:CD Review: Necro Facility â€“ Wintermute
Necro Facility â€“ Wintermute
Release Date: June 7, 2011
Label: Artoffact Records
Review by: William Dashiell Hammett
Necro Facility started when two friends met in school and became enamored with the industrial music scene and the creativity they found with in it.Â Pursuing their art with a dedication that stunned, they release the highly acclaimed The Black Paintings in 2005, and shocking many in the scene that a duo so young could produce such a complex album.Â The sophomore release The Room came out in 2007 and after appearances at the prestigious Wave-Gotik-Treffen and Mera Luna festivals, the duo took a bit of a break.Â Oscar Holter worked as a producer and songwriter, penning songs for more acts than you can shake a stick at. Henrik BÃ¤ckstrÃ¶m spent the time doing some of the most highly praised remixes to grace the dance floors around the world.Â However, the two kept in touch and worked for nearly four years on their third album with the aim of releasing it during Necro Facilityâ€™s Tenth Anniversary year.Â This reviewer is, quite frankly, stunned.
Starting with a surprising slow tempo, the first track on the album, â€œYou Want itâ€, picks up with some very stereotypical industrial synth sounds.Â Henrikâ€™s initial vocal is genre typical aggressive and distorted.Â But then the chorus comes in and a decidedly poppy 80s sounding synth joins in along with a change in vocal style that totally changes everything about the song.Â â€œExplodeâ€ comes next and picks up the tempo.Â The vocals are incredibly well done, with nice effects and harmonization.Â The melody is exceedingly catching and the sounds used throughout are simply gorgeous.
The next track, â€œCutsâ€, is reminiscent of some Skinny Puppy tracks, a feeling only amplified by Henrikâ€™s vocal cadence.Â Like all of the tracks on this album, it simple washes over you, easily.Â There is an edge to the sounds, but it isnâ€™t brutal.Â Â â€œDo You Feel the Sameâ€ is an excellent track with such stunning vocal dichotomy and musically poppy feel that reminded my of some 80s New Wave.Â A feeling augmented by the vocal refrain during the chorus.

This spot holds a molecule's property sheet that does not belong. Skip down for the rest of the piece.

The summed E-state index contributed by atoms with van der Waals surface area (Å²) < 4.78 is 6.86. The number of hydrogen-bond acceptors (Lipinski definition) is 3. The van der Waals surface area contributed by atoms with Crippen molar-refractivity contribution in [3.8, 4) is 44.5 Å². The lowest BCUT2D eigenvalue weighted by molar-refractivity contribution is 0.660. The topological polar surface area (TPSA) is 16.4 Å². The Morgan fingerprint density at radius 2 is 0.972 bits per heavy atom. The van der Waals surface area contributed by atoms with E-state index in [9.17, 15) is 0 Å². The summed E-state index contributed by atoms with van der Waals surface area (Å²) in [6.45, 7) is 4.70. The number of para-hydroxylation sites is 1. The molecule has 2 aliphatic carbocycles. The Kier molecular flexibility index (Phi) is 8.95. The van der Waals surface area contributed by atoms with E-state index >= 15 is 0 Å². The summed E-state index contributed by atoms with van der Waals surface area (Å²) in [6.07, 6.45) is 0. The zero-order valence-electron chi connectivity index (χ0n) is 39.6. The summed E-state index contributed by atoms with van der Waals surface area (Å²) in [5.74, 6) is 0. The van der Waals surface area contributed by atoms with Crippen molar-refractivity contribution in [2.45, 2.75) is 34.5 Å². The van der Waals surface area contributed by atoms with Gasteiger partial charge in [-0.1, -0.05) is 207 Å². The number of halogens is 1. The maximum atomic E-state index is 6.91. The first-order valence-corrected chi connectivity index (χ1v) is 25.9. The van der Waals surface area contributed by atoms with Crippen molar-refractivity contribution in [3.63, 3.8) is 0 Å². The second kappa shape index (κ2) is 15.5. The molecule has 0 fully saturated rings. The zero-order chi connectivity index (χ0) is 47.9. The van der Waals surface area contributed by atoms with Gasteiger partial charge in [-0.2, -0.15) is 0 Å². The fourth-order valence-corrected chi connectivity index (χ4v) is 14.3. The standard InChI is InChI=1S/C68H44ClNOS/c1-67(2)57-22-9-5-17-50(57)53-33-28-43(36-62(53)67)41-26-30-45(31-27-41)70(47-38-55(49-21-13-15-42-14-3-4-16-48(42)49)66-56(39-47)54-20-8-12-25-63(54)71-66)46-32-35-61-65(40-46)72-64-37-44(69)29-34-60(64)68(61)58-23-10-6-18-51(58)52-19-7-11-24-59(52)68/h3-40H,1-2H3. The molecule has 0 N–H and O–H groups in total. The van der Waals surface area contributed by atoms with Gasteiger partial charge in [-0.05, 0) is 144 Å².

â€œFall Apartâ€ starts with some nice electro/industrial sounds and an excellent EBM tempo.Â Henrikâ€™s nicely clean vocal is powerful and the by-play between the main vocal track and the responsive, more effected, vocal is interesting.Â Some nice airy synth lines accent the chorus and bridge enlarging the soundscape the song invades.Â â€œWaiting for the Snowâ€ starts off with an almost experimental electro intro.Â A spoken vocal track is almost hidden by the heavy beat and equally heavy synth lines.Â Electronic static-like sounds creatively pan across your consciousness during this mostly instrumental song.Â The next track â€œIgniteâ€ starts with some synth sounds that brought a horn section to my mind.Â This was completely wiped away when the song really kicked off and Henrikâ€™s forceful vocals and a belligerent bass line dominate everything about this track.Â Again, the chorus completely changes the song, adding to it and taking the composition up to the next level.
The next song on this album, â€œShrikâ€, begins with a xylophone like synth beat before a very danceable and distorted electronic melody take over.Â Henrikâ€™s voice starts at barely a whisper and holds a decidedly irate tone as it slowly builds until exploding after the first chorus.Â The track evolves from the slow paced, easily danceable song to a full force aggressive diatribe against conventional society.Â This evolution is repeated expertly until the song ends with a single piano like chord drifting beautifully into silence.
â€œSupposedâ€ instantly takes over your perception with an almost military like snare drum before breaking into what is easily one of the most poppy 80s new wave songs on the album.Â There is an almost Nizter Ebb like synth line in the background that disappears when the chorus breaks in and enlarges the song.Â All of the aspects that have made this album so damn listenable are apparent in this song and this was easily my favorite on the album.
Wrapping up the album is the track â€œAll That You Takeâ€ which, at over five minutes, is the longest track on the album.Â However, that length isnâ€™t heard as the track starts out almost ballad like but slowly grows and evolves.Â The music and sound keep growing, building into something completely different than when the song began.Â It is a truly stunning progression to hear.
As I stated in the opening of this review, I was simply stunned by this album.Â There is so much going on, so many sounds and so much creativity that it instantly grabbed hold of me and wouldnâ€™t let go.Â It is on my computerâ€™s daily play list, on my MP3 player and I burned a copy for my car.Â Click the links below and buy Wintermute now.
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